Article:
The Wreckers are currently on hiatus while its other half, Jessica Harp, finishes a solo record, so Branch has returned to the well herself to steal another sip of stardom.  Goes features (as of now) a duet with that wayfaring vagabond Dwight Yoakam and more sure-to-be-spectacular country-leaning harmonies from a young woman who, in an impossibly short time, has established herself as one of contemporary music’s premier singer-songwriters.  Color me on pins and needles.

DIDO, Safe Trip Home

(due November 4)

Five excruciating years after a knockout sophomore effort called Life for Rent (and its enchanting flagship single “White Flag”) proved definitively that she was more than just a flash in the pan, the lovely British chanteuse Dido returns to reclaim her throne as pop music’s most chilled-out chick.

Despite glowing critical notices, her terrific 1999 debut disc No Angel floundered in cultish uncertainty for the better part of two years, until then-white-hot rapper Eminem constructed his eerie masterpiece “Stan” around the opening lines of one of Angel‘s highlights, “Thank You.”  Audience enthusiasm for “Stan” led radio programmers to take a second look at Dido, and “Thank You” went on to become an unstoppable top forty steamroller.  Two years later came the just-west-of-creepy supersmash “White Flag,” which more than assured the world that this woman was no fluke.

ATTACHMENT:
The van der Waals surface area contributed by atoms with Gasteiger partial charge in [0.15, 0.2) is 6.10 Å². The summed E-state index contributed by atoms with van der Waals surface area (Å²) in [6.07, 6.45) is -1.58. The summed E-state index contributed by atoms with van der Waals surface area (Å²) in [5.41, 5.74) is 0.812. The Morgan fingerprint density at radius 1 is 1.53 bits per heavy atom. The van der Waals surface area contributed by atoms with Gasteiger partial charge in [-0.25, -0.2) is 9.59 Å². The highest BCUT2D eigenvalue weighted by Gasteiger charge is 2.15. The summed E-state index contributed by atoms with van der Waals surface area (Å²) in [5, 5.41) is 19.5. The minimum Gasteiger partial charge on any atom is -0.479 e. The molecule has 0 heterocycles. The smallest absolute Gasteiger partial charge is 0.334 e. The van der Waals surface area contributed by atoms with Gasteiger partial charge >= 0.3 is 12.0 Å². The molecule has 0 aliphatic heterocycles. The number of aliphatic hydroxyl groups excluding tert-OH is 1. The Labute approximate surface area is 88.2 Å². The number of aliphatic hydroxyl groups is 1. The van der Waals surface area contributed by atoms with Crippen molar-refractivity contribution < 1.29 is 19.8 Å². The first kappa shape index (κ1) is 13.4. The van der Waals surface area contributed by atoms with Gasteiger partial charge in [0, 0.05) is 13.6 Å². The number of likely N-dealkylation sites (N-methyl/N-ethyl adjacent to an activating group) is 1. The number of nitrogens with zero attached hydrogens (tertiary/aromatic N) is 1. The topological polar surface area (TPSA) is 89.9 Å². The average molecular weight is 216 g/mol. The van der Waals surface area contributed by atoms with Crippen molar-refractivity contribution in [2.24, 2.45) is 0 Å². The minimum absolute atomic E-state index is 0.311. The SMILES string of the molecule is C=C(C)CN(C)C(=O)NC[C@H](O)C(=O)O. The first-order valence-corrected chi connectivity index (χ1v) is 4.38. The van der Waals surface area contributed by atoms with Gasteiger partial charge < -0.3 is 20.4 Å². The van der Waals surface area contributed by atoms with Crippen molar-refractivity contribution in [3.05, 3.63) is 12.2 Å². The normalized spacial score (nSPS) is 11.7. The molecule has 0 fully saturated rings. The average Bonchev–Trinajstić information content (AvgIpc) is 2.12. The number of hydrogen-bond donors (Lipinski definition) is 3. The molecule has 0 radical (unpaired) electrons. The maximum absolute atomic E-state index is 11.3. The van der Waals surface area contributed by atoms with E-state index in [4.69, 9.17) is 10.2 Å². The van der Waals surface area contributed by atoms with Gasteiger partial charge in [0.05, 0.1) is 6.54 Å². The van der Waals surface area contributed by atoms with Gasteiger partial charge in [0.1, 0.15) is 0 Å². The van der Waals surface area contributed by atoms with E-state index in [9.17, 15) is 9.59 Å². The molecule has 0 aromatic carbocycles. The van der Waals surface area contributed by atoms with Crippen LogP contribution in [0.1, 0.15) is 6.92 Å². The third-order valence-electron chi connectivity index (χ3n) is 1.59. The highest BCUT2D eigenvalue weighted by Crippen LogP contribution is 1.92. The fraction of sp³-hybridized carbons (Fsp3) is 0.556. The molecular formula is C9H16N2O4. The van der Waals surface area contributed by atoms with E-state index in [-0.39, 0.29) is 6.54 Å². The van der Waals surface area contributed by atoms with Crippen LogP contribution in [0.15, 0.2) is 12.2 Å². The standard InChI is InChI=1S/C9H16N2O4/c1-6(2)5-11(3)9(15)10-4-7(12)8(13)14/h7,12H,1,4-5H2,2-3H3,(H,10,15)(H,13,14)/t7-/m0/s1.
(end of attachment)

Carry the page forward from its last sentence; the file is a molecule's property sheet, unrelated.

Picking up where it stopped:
And then… crickets.

She seemingly fell off the planet after Rent faded from view, which made Arista’s announcement last week of the new album’s release all the more thrilling.  If, like me, you can’t wait to see what she sounds (and looks) like these days, you’re mere weeks from the chance to rediscover one of popular music’s slyest dynamos.  I, for one, couldn’t be more ready.

1 response to “the year’s last, loveliest smile
(or: autumn 2008 — a thumbnail sketch)”

  1. the buzz from Mike T:

    Oh, quick, take those words back! 😉 While I LOVE your phrase “voice could croon the nutrition facts off a can of Alpo”, the idea that this August could be dreadful seems nearly sacrilegious! After a hot, humid, rainy July, these August days have been balm to our collective soul, at least here in Beantown. While I too look forward to the music in the season ahead, i’d gladly sacrifice it all for a few more weeks of days as divinely perfect as today!! Give me a groundhog day’s worth of todays and I can die happy. 🙂